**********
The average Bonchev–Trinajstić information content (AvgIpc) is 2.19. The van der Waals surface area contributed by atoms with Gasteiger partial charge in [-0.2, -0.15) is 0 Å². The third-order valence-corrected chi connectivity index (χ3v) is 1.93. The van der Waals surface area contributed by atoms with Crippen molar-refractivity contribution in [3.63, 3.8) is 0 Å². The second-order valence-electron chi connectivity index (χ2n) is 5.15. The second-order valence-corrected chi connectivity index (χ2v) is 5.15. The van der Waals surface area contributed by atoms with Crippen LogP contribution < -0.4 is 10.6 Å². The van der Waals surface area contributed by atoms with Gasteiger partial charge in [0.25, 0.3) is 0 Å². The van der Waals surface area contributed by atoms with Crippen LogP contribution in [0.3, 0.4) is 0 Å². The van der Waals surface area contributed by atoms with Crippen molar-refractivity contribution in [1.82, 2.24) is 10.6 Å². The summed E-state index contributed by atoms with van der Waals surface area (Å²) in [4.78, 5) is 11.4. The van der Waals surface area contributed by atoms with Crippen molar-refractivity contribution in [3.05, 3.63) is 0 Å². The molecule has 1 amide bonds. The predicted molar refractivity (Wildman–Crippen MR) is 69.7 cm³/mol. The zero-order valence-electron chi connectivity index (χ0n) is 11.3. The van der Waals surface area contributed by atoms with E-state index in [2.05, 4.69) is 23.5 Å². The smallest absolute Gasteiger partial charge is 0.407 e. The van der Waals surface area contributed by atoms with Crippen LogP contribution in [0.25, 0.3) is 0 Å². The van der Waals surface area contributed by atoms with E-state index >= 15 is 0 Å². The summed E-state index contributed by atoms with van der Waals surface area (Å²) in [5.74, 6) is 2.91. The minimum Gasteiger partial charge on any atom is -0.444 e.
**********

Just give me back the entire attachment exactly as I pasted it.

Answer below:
The average Bonchev–Trinajstić information content (AvgIpc) is 2.19. The van der Waals surface area contributed by atoms with Gasteiger partial charge in [-0.2, -0.15) is 0 Å². The third-order valence-corrected chi connectivity index (χ3v) is 1.93. The van der Waals surface area contributed by atoms with Crippen molar-refractivity contribution in [3.63, 3.8) is 0 Å². The second-order valence-electron chi connectivity index (χ2n) is 5.15. The second-order valence-corrected chi connectivity index (χ2v) is 5.15. The van der Waals surface area contributed by atoms with Crippen LogP contribution < -0.4 is 10.6 Å². The van der Waals surface area contributed by atoms with Gasteiger partial charge in [0.25, 0.3) is 0 Å². The van der Waals surface area contributed by atoms with Crippen LogP contribution in [0.3, 0.4) is 0 Å². The van der Waals surface area contributed by atoms with Crippen molar-refractivity contribution in [1.82, 2.24) is 10.6 Å². The summed E-state index contributed by atoms with van der Waals surface area (Å²) in [4.78, 5) is 11.4. The van der Waals surface area contributed by atoms with Crippen molar-refractivity contribution in [3.05, 3.63) is 0 Å². The molecule has 1 amide bonds. The predicted molar refractivity (Wildman–Crippen MR) is 69.7 cm³/mol. The zero-order valence-electron chi connectivity index (χ0n) is 11.3. The van der Waals surface area contributed by atoms with E-state index in [2.05, 4.69) is 23.5 Å². The smallest absolute Gasteiger partial charge is 0.407 e. The van der Waals surface area contributed by atoms with Crippen LogP contribution in [0.25, 0.3) is 0 Å². The van der Waals surface area contributed by atoms with E-state index >= 15 is 0 Å². The summed E-state index contributed by atoms with van der Waals surface area (Å²) in [5.74, 6) is 2.91. The minimum Gasteiger partial charge on any atom is -0.444 e.